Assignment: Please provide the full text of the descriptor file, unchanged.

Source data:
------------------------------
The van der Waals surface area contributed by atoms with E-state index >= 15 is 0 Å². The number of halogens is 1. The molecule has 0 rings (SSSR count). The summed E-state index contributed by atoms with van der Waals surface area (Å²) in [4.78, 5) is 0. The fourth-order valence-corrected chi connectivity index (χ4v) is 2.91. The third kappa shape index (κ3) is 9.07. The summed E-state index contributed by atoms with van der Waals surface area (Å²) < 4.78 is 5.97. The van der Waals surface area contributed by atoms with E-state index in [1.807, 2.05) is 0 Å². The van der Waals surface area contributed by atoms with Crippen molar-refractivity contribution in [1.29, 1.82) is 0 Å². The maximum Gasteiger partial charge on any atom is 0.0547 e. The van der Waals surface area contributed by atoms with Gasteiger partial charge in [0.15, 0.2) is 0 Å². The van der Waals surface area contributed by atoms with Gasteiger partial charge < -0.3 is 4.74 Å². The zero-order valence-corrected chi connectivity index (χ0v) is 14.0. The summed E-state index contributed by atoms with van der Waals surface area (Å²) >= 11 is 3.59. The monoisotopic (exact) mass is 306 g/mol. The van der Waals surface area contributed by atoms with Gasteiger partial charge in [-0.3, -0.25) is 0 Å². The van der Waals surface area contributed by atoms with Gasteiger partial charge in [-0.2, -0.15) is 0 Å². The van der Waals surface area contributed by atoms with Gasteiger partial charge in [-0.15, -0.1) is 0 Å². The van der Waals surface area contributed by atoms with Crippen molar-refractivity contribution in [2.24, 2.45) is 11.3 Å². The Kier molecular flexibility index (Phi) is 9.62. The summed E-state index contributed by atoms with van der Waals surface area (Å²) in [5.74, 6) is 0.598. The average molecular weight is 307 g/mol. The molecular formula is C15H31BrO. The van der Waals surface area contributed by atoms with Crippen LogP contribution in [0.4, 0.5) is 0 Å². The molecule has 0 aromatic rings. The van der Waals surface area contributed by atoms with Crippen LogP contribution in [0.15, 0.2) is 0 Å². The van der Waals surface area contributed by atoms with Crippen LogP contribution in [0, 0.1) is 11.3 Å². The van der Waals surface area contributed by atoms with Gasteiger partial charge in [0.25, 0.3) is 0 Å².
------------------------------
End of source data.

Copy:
The van der Waals surface area contributed by atoms with E-state index >= 15 is 0 Å². The number of halogens is 1. The molecule has 0 rings (SSSR count). The summed E-state index contributed by atoms with van der Waals surface area (Å²) in [4.78, 5) is 0. The fourth-order valence-corrected chi connectivity index (χ4v) is 2.91. The third kappa shape index (κ3) is 9.07. The summed E-state index contributed by atoms with van der Waals surface area (Å²) < 4.78 is 5.97. The van der Waals surface area contributed by atoms with E-state index in [1.807, 2.05) is 0 Å². The van der Waals surface area contributed by atoms with Crippen molar-refractivity contribution in [1.29, 1.82) is 0 Å². The maximum Gasteiger partial charge on any atom is 0.0547 e. The van der Waals surface area contributed by atoms with Gasteiger partial charge in [0.15, 0.2) is 0 Å². The van der Waals surface area contributed by atoms with Gasteiger partial charge < -0.3 is 4.74 Å². The zero-order valence-corrected chi connectivity index (χ0v) is 14.0. The summed E-state index contributed by atoms with van der Waals surface area (Å²) >= 11 is 3.59. The monoisotopic (exact) mass is 306 g/mol. The van der Waals surface area contributed by atoms with Gasteiger partial charge in [-0.3, -0.25) is 0 Å². The van der Waals surface area contributed by atoms with Gasteiger partial charge in [-0.2, -0.15) is 0 Å². The van der Waals surface area contributed by atoms with Gasteiger partial charge in [-0.15, -0.1) is 0 Å². The van der Waals surface area contributed by atoms with Crippen molar-refractivity contribution in [2.24, 2.45) is 11.3 Å². The Kier molecular flexibility index (Phi) is 9.62. The summed E-state index contributed by atoms with van der Waals surface area (Å²) in [5.74, 6) is 0.598. The average molecular weight is 307 g/mol. The molecular formula is C15H31BrO. The van der Waals surface area contributed by atoms with Crippen LogP contribution in [0.4, 0.5) is 0 Å². The molecule has 0 aromatic rings. The van der Waals surface area contributed by atoms with Crippen LogP contribution in [0.15, 0.2) is 0 Å². The van der Waals surface area contributed by atoms with Crippen LogP contribution in [0, 0.1) is 11.3 Å². The van der Waals surface area contributed by atoms with Gasteiger partial charge in [0.25, 0.3) is 0 Å².